ST. PAUL — A state lawmaker said he wants to block predatory robocalls from getting through to Minnesotans' phones.

Rep. Zack Stephenson, D-Coon Rapids, on Monday, Oct. 14, said he'd drafted legislation aimed at requiring phone companies to block robocalls at no price to customers and offer legal remedies for Minnesotans scammed as a result of robocalls.

Minnesotans have received more than 387 million robocalls so far this year, according to the Minnesota Department of Commerce. That breaks down to about 58 calls per person in 2019.

Stephenson said he wrote the legislation, which is believed to be the toughest in the country, ahead of the 2020 legislative session after hearing concerns about the automated calls from several constituents. His measure takes an "everything and the kitchen sink approach" to addressing the problem, he said.

"These calls aren't just obnoxious, for senior citizens and other vulnerable populations they are a significant source of fraud," Stephenson said. "Minnesotans are ready for this robocall madness to stop. We have the tools to make that happen. It's time to put them to work."

There is technology out there to block calls originating from other countries that appear as a local phone number, Stephenson said. And while some phone companies are using it now, all telecommunications companies should be blocking the fake calls and eating the cost for the technology rather than passing it to the consumer, he said.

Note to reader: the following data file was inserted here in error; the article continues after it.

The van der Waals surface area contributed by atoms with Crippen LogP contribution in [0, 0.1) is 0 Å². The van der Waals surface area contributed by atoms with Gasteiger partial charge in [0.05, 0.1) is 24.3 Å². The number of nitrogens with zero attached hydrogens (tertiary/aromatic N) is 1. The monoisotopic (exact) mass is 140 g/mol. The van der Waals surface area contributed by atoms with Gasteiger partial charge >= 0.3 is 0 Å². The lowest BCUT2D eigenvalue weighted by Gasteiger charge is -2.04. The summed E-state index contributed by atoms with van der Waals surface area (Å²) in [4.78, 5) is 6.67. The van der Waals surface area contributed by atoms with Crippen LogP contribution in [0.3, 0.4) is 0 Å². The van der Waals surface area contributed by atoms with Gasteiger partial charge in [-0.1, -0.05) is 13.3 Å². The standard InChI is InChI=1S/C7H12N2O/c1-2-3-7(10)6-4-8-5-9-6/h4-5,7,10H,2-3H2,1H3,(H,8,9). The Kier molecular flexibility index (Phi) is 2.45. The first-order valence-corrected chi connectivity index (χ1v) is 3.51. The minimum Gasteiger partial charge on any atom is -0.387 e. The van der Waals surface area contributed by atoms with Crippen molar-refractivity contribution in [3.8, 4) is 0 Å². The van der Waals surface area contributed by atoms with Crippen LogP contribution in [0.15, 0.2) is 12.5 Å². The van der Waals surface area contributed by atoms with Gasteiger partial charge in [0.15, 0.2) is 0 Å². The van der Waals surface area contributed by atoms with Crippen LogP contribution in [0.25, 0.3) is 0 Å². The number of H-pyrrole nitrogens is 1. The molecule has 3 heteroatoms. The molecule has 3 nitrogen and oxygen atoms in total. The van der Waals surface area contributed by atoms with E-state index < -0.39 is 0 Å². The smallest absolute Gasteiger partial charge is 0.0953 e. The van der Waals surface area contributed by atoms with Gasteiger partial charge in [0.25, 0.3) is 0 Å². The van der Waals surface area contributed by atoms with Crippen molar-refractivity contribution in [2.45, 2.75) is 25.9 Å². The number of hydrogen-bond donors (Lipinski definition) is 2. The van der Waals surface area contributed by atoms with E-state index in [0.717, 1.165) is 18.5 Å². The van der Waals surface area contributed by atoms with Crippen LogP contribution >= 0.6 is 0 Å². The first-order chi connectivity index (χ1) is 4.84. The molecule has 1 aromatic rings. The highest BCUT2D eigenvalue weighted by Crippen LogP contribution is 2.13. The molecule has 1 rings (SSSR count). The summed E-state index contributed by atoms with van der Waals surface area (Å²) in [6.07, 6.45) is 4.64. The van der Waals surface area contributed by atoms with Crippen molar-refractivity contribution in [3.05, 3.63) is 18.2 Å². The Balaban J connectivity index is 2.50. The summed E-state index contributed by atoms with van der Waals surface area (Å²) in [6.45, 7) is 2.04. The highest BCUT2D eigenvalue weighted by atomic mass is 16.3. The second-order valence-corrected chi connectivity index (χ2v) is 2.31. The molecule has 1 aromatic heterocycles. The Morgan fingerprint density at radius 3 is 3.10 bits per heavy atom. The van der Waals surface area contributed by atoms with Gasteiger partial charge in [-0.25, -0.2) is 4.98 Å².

Stephenson said he hadn't yet reached out to telecommunications companies about the legislation but he felt they would be interested in applying the scam call filtering to avoid another facet of the bill, potential litigation if consumers become victims of identity theft or swindling through the robocalls.

The legislation would also give Minnesotans scammed by the phony callers a venue to sue their phone companies if the robocalls are allowed to get through to them.

“We don’t need to have our days interrupted by robocalls," Chair of the House Commerce Committee Rep. Laurie Halverson, D-Eagan, said, "and we do not have to have our vulnerable populations in Minnesota being fleeced by these folks."

The measure had the support of House Majority Leader Ryan Winkler, D-Golden Valley, and Gov. Tim Walz on Monday told reporters that he was open to the legislation. Stephenson would need to gain the support of Senate Republicans, who hold a majority in that chamber, to pass the bill in 2020.